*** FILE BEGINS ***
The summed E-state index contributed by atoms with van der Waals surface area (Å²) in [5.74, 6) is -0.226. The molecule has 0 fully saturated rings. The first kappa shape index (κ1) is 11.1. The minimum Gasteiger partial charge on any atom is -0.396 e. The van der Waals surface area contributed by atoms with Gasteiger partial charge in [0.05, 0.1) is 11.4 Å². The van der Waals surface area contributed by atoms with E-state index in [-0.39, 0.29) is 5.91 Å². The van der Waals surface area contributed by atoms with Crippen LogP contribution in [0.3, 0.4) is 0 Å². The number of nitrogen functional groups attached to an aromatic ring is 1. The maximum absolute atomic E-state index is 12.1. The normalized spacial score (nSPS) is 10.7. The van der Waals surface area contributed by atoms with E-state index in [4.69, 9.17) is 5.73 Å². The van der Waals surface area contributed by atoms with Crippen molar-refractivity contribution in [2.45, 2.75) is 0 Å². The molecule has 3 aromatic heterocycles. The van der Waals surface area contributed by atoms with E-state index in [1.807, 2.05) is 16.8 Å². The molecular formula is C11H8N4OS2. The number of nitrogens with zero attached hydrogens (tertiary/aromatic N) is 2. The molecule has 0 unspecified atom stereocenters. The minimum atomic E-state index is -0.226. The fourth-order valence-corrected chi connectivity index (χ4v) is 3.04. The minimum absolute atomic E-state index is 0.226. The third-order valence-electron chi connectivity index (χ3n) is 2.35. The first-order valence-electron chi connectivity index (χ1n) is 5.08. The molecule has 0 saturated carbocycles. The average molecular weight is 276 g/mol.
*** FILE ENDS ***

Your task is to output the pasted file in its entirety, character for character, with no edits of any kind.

The summed E-state index contributed by atoms with van der Waals surface area (Å²) in [5.74, 6) is -0.226. The molecule has 0 fully saturated rings. The first kappa shape index (κ1) is 11.1. The minimum Gasteiger partial charge on any atom is -0.396 e. The van der Waals surface area contributed by atoms with Gasteiger partial charge in [0.05, 0.1) is 11.4 Å². The van der Waals surface area contributed by atoms with E-state index in [-0.39, 0.29) is 5.91 Å². The van der Waals surface area contributed by atoms with Crippen LogP contribution in [0.3, 0.4) is 0 Å². The number of nitrogen functional groups attached to an aromatic ring is 1. The maximum absolute atomic E-state index is 12.1. The normalized spacial score (nSPS) is 10.7. The van der Waals surface area contributed by atoms with E-state index in [4.69, 9.17) is 5.73 Å². The van der Waals surface area contributed by atoms with Crippen molar-refractivity contribution in [2.45, 2.75) is 0 Å². The molecule has 3 aromatic heterocycles. The van der Waals surface area contributed by atoms with E-state index in [1.807, 2.05) is 16.8 Å². The molecular formula is C11H8N4OS2. The number of nitrogens with zero attached hydrogens (tertiary/aromatic N) is 2. The molecule has 0 unspecified atom stereocenters. The minimum atomic E-state index is -0.226. The fourth-order valence-corrected chi connectivity index (χ4v) is 3.04. The minimum absolute atomic E-state index is 0.226. The third-order valence-electron chi connectivity index (χ3n) is 2.35. The first-order valence-electron chi connectivity index (χ1n) is 5.08. The molecule has 0 saturated carbocycles. The average molecular weight is 276 g/mol.